The importance of this assembly can be marked by simply looking at what many of us faced in order to arrive here. We travelled in caravans through 287(g) country, seek risking interfacing with police officers who double as deportation agents, view in order to challenge the polimigra. We left kitchen tables stacked high with frequent bills and street corners frequented by too few jobs during winter months. Carrying the fake checks of contractors in our pockets and the echo of hateful cries of minutemen in our ears, we’ve come together to turn the tide.
As President Obama reflects on his trip to Arizona on Jan. 25, he has some soul searching to do. In recent months, the President has displayed a schizophrenic approach to immigration as he attempts to straddle impossible opposites. He gives lip service to legalization but doubles down behind policies that criminalize. The Department of Homeland Security, headed by Arizona’s former Governor, has made conscripting states into immigration enforcement a centerpiece strategy while the Department of Justice sues states for usurping federal authority. Within the white house, it would seem that constitutional rights and discriminatory deportation programs are in a tug of war.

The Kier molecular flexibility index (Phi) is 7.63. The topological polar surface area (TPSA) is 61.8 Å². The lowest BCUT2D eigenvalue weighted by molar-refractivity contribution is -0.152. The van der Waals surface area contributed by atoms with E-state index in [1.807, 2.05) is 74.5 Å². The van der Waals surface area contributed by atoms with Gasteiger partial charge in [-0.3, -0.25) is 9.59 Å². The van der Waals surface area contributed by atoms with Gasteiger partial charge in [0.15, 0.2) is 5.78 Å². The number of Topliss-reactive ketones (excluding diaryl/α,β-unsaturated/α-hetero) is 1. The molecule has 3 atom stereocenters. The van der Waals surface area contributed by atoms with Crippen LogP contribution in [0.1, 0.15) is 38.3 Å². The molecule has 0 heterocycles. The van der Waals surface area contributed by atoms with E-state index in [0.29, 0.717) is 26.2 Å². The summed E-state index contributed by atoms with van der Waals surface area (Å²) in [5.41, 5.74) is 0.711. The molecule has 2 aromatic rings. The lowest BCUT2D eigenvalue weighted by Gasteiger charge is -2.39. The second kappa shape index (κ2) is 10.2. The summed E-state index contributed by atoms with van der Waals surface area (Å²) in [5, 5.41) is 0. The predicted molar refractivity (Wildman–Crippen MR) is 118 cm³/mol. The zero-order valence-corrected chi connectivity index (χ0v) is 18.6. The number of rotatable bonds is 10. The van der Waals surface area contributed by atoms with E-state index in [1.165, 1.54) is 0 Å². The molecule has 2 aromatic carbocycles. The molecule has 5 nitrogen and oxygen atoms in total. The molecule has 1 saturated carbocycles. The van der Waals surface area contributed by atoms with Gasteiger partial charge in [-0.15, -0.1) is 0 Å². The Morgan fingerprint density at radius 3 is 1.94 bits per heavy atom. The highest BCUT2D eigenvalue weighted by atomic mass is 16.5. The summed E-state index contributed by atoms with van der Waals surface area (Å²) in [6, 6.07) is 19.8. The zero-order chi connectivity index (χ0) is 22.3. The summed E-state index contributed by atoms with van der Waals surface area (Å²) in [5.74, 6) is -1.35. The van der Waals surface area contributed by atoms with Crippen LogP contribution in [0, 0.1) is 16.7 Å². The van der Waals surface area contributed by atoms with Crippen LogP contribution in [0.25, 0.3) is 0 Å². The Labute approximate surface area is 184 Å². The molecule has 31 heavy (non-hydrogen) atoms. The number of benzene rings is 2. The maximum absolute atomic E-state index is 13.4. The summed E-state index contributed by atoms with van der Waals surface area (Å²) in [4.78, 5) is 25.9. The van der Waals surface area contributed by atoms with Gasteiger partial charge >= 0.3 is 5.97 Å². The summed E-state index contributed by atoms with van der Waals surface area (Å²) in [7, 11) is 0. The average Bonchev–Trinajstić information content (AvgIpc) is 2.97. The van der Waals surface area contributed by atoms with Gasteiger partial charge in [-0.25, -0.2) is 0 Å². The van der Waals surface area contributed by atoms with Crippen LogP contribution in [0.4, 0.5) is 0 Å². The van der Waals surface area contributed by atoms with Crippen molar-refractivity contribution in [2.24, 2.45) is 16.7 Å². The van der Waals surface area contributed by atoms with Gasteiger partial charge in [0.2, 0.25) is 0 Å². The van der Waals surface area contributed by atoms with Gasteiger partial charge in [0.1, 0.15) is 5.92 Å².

When I first saw the campaign ad in Louisiana, it reminded me of the 1915 klan film “Birth of a Nation.” As I watch election results and copycat bills of Arizona’s SB 1070 spreading across the country and now 14 states considering attempts to rewrite the 14th amendment, I wonder what nation we are birthing today.
Helvetica, sans-serif; font-size: 13px; line-height: 19px; text-align: left; padding: 0px;”>“They call me KKK, I consider it an honor. It means we’re doing something,” are the startling words of Sheriff Arpaio, the top law enforcer of Maricopa County, Arizona.
Unlike radio hosts or other public officials who lose their posts instantly when uttering similar remarks, Arpaio’s position has won five elections and received continuous support from the federal government.(1)
click Helvetica, sans-serif; font-size: 13px; line-height: 19px; text-align: left; padding: 0px;”>In Arizona, law enforcement has two new tools in their supposed fight against immigration; ski masks and teddy bears.
Anyone in Maricopa County can sign-up to be part of volunteer posses that sweep through Brown neighborhoods on a self-described hunt. Upon taking up the task, they’re handed those two items, a ski mask to hide their identity and a teddy bear to hand to any children whose mother or father they rip away.